Solar changes, compared to CO2, have less high-latitude RF and more of the RF realised at the surface. Established but incomplete knowledge suggests that there is partial compensation between these effects, at least in some models, which leads to solar efficacies close to 1.0. All models with a positive solar RF find efficacies of 1.0 or smaller. One study finds a smaller efficacy than other models (0.63: Gregory et al., 2004). However, their unique methodology for calculating climate sensitivity has large uncertainties (see Section 2.8.4). These studies have only examined solar RF from total solar irradiance change; any indirect solar effects (see Section 184.108.40.206) are not included in this efficacy estimate. Overall, there is medium confidence that the direct solar efficacy is within the 0.7 to 1.0 range.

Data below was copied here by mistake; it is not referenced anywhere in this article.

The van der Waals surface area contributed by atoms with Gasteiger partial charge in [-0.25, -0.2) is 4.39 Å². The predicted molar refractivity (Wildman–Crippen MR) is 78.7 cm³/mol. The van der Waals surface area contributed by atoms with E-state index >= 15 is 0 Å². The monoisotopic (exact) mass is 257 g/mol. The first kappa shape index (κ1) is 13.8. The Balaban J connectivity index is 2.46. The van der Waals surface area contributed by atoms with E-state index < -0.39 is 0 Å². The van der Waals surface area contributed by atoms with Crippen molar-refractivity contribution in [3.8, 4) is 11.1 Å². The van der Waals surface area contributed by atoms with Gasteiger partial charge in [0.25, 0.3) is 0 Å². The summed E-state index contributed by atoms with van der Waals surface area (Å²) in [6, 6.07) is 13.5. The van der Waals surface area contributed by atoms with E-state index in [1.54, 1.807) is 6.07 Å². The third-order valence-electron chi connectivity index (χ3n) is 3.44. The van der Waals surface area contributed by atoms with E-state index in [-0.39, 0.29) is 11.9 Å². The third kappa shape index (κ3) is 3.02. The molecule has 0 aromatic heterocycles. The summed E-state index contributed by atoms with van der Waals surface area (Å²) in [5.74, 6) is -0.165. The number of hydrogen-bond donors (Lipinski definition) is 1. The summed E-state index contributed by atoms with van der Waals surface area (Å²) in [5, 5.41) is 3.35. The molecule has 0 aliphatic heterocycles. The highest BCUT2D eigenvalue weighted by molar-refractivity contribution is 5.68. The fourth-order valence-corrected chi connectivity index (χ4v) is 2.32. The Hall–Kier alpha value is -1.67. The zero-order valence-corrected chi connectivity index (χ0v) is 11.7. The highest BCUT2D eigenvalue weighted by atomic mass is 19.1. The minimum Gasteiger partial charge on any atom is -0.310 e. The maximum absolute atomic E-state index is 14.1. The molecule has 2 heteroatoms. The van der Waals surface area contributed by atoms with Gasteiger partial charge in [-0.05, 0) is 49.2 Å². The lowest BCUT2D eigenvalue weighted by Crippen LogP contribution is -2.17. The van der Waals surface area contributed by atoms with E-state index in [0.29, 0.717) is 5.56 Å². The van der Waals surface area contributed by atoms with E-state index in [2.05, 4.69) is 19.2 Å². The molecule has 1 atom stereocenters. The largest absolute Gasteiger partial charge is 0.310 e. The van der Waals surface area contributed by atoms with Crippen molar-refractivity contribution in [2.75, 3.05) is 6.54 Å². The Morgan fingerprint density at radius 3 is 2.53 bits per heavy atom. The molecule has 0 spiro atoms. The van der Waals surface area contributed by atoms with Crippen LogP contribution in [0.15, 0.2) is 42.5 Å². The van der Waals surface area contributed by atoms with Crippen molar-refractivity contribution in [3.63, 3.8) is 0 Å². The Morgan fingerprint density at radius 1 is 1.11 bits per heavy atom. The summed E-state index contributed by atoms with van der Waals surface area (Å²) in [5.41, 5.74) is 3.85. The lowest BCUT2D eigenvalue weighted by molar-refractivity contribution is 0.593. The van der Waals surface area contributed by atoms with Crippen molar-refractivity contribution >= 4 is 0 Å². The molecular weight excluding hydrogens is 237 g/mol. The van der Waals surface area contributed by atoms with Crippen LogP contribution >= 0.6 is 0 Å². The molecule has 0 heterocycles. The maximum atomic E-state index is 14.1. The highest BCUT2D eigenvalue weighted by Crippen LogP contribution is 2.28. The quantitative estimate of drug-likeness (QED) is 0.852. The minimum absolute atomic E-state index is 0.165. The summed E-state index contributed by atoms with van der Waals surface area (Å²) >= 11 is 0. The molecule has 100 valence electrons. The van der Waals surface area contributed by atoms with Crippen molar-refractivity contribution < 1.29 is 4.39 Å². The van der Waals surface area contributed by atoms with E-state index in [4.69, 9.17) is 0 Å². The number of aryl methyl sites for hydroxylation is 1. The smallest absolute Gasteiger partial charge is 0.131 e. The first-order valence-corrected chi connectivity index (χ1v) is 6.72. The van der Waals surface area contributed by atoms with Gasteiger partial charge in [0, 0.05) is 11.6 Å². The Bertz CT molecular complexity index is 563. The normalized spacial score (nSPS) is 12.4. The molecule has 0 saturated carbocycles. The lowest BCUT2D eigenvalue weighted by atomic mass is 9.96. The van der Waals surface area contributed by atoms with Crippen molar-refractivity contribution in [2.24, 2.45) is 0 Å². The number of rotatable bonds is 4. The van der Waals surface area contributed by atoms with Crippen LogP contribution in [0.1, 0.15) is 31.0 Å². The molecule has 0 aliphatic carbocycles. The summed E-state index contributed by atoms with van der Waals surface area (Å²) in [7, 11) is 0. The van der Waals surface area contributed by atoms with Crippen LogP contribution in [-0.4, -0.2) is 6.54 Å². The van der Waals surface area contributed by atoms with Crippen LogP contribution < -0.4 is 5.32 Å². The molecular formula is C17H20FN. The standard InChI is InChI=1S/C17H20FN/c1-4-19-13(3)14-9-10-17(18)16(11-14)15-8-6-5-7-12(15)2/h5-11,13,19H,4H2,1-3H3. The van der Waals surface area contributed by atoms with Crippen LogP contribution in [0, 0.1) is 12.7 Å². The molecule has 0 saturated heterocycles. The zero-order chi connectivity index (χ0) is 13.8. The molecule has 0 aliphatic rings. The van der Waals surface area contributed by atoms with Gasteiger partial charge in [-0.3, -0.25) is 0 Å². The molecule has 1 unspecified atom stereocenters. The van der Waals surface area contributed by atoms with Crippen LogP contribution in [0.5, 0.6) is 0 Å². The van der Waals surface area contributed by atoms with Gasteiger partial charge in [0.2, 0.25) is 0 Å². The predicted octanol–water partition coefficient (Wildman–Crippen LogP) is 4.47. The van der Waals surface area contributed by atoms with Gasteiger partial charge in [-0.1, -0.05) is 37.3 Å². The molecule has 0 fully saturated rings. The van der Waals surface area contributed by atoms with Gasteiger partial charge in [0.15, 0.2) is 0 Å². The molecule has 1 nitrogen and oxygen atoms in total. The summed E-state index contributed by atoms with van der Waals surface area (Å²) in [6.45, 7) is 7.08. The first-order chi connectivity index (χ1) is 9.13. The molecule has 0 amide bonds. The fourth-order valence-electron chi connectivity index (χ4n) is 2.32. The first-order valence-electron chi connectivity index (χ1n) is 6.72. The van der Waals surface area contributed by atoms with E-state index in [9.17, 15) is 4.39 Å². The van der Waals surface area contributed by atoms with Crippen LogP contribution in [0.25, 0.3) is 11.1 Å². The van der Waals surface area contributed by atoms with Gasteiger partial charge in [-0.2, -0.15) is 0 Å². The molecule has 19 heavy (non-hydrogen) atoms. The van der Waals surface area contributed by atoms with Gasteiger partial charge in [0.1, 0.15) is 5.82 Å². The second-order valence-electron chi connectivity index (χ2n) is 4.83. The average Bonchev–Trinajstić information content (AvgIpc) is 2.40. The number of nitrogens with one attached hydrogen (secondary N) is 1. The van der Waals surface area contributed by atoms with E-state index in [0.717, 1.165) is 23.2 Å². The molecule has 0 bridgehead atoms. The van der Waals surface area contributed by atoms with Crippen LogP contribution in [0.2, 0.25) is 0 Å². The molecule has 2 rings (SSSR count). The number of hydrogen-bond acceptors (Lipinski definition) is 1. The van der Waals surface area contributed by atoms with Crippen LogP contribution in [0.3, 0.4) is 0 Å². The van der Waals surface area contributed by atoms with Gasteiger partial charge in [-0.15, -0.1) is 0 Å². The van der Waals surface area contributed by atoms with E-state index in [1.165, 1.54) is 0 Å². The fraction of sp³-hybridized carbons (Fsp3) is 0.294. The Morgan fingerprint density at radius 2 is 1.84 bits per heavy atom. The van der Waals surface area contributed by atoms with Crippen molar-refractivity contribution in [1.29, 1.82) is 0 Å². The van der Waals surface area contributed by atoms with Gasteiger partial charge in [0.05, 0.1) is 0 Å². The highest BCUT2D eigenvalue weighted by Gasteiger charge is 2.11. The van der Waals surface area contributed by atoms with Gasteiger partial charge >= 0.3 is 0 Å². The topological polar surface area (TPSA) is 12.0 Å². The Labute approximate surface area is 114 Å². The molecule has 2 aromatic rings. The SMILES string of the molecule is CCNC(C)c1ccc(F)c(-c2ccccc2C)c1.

Stratospheric ozone efficacies have normally been calculated from idealised ozone increases. Experiments with three models (Stuber et al., 2001a; Joshi et al., 2003; Stuber et al., 2005) found higher efficacies for such changes; these were due to larger than otherwise tropical tropopause temperature changes which led to a positive stratospheric water vapour feedback. However, this mechanism may not operate in the two versions of the GISS model, which found smaller efficacies. Only one study has used realistic stratospheric ozone changes (see Figure 2.19); thus, knowledge is still incomplete. Conclusions are only drawn from the idealised studies where there is (1) medium confidence that the efficacy is within a 0.5 to 2.0 range and (2) established but incomplete physical understanding of how and why the efficacy could be larger than 1.0. There is medium confidence that for realistic tropospheric ozone perturbations the efficacy is within the 0.6 to 1.1 range.